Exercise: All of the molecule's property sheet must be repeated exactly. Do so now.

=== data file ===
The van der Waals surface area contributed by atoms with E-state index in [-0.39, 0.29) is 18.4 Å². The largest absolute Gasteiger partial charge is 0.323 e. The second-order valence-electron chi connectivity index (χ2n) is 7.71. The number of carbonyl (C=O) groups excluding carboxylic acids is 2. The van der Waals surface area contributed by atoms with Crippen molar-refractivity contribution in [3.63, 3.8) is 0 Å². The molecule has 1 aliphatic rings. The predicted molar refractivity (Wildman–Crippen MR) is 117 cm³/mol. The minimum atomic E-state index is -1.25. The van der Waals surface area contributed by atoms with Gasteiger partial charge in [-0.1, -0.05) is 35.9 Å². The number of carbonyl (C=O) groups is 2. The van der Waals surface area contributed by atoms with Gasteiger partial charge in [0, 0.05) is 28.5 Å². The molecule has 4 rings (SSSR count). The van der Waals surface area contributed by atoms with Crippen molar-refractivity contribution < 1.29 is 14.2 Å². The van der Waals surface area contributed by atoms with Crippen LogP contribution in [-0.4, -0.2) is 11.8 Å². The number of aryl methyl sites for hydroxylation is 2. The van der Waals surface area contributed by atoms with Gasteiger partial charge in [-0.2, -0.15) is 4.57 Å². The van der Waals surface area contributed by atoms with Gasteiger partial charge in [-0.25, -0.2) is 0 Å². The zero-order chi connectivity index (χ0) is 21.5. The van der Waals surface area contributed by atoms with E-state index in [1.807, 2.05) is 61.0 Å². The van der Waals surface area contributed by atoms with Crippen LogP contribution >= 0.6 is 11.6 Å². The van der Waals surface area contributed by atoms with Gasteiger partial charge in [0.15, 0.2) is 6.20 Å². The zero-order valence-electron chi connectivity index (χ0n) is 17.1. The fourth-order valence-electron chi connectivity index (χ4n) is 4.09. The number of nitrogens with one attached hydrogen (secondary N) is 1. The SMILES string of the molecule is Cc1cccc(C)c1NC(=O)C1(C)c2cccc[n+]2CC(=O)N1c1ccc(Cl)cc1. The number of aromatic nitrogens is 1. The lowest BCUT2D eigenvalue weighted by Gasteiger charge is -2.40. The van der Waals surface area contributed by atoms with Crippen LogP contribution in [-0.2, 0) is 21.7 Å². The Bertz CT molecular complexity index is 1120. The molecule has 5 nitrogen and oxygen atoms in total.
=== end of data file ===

The van der Waals surface area contributed by atoms with E-state index in [-0.39, 0.29) is 18.4 Å². The largest absolute Gasteiger partial charge is 0.323 e. The second-order valence-electron chi connectivity index (χ2n) is 7.71. The number of carbonyl (C=O) groups excluding carboxylic acids is 2. The van der Waals surface area contributed by atoms with Crippen molar-refractivity contribution in [3.63, 3.8) is 0 Å². The molecule has 1 aliphatic rings. The predicted molar refractivity (Wildman–Crippen MR) is 117 cm³/mol. The minimum atomic E-state index is -1.25. The van der Waals surface area contributed by atoms with Gasteiger partial charge in [-0.1, -0.05) is 35.9 Å². The number of carbonyl (C=O) groups is 2. The van der Waals surface area contributed by atoms with Gasteiger partial charge in [0, 0.05) is 28.5 Å². The molecule has 4 rings (SSSR count). The van der Waals surface area contributed by atoms with Crippen molar-refractivity contribution < 1.29 is 14.2 Å². The van der Waals surface area contributed by atoms with Crippen LogP contribution in [-0.4, -0.2) is 11.8 Å². The number of aryl methyl sites for hydroxylation is 2. The van der Waals surface area contributed by atoms with Gasteiger partial charge in [-0.2, -0.15) is 4.57 Å². The van der Waals surface area contributed by atoms with Gasteiger partial charge in [-0.25, -0.2) is 0 Å². The zero-order chi connectivity index (χ0) is 21.5. The van der Waals surface area contributed by atoms with E-state index in [1.807, 2.05) is 61.0 Å². The van der Waals surface area contributed by atoms with Crippen LogP contribution >= 0.6 is 11.6 Å². The van der Waals surface area contributed by atoms with Gasteiger partial charge in [0.15, 0.2) is 6.20 Å². The zero-order valence-electron chi connectivity index (χ0n) is 17.1. The fourth-order valence-electron chi connectivity index (χ4n) is 4.09. The number of nitrogens with one attached hydrogen (secondary N) is 1. The SMILES string of the molecule is Cc1cccc(C)c1NC(=O)C1(C)c2cccc[n+]2CC(=O)N1c1ccc(Cl)cc1. The number of aromatic nitrogens is 1. The lowest BCUT2D eigenvalue weighted by Gasteiger charge is -2.40. The van der Waals surface area contributed by atoms with Crippen LogP contribution in [-0.2, 0) is 21.7 Å². The Bertz CT molecular complexity index is 1120. The molecule has 5 nitrogen and oxygen atoms in total.